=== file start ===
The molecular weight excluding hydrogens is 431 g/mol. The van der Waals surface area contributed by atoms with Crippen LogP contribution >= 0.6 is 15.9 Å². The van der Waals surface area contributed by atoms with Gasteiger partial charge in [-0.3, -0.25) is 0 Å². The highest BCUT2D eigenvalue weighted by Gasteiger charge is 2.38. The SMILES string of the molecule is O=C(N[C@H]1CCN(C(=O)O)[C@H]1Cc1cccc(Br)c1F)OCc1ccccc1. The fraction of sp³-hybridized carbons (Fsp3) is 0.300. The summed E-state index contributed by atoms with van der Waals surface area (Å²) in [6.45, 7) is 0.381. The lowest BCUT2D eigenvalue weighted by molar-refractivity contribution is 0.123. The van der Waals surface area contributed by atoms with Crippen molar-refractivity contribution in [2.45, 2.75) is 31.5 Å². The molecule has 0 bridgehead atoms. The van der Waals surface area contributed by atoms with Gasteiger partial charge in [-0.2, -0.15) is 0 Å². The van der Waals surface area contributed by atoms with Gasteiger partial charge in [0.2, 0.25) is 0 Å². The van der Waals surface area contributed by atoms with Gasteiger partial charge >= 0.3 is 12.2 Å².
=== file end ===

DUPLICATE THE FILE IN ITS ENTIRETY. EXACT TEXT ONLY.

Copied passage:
The molecular weight excluding hydrogens is 431 g/mol. The van der Waals surface area contributed by atoms with Crippen LogP contribution >= 0.6 is 15.9 Å². The van der Waals surface area contributed by atoms with Gasteiger partial charge in [-0.3, -0.25) is 0 Å². The highest BCUT2D eigenvalue weighted by Gasteiger charge is 2.38. The SMILES string of the molecule is O=C(N[C@H]1CCN(C(=O)O)[C@H]1Cc1cccc(Br)c1F)OCc1ccccc1. The fraction of sp³-hybridized carbons (Fsp3) is 0.300. The summed E-state index contributed by atoms with van der Waals surface area (Å²) in [6.45, 7) is 0.381. The lowest BCUT2D eigenvalue weighted by molar-refractivity contribution is 0.123. The van der Waals surface area contributed by atoms with Crippen molar-refractivity contribution in [2.45, 2.75) is 31.5 Å². The molecule has 0 bridgehead atoms. The van der Waals surface area contributed by atoms with Gasteiger partial charge in [-0.2, -0.15) is 0 Å². The van der Waals surface area contributed by atoms with Gasteiger partial charge in [0.2, 0.25) is 0 Å². The van der Waals surface area contributed by atoms with Gasteiger partial charge >= 0.3 is 12.2 Å².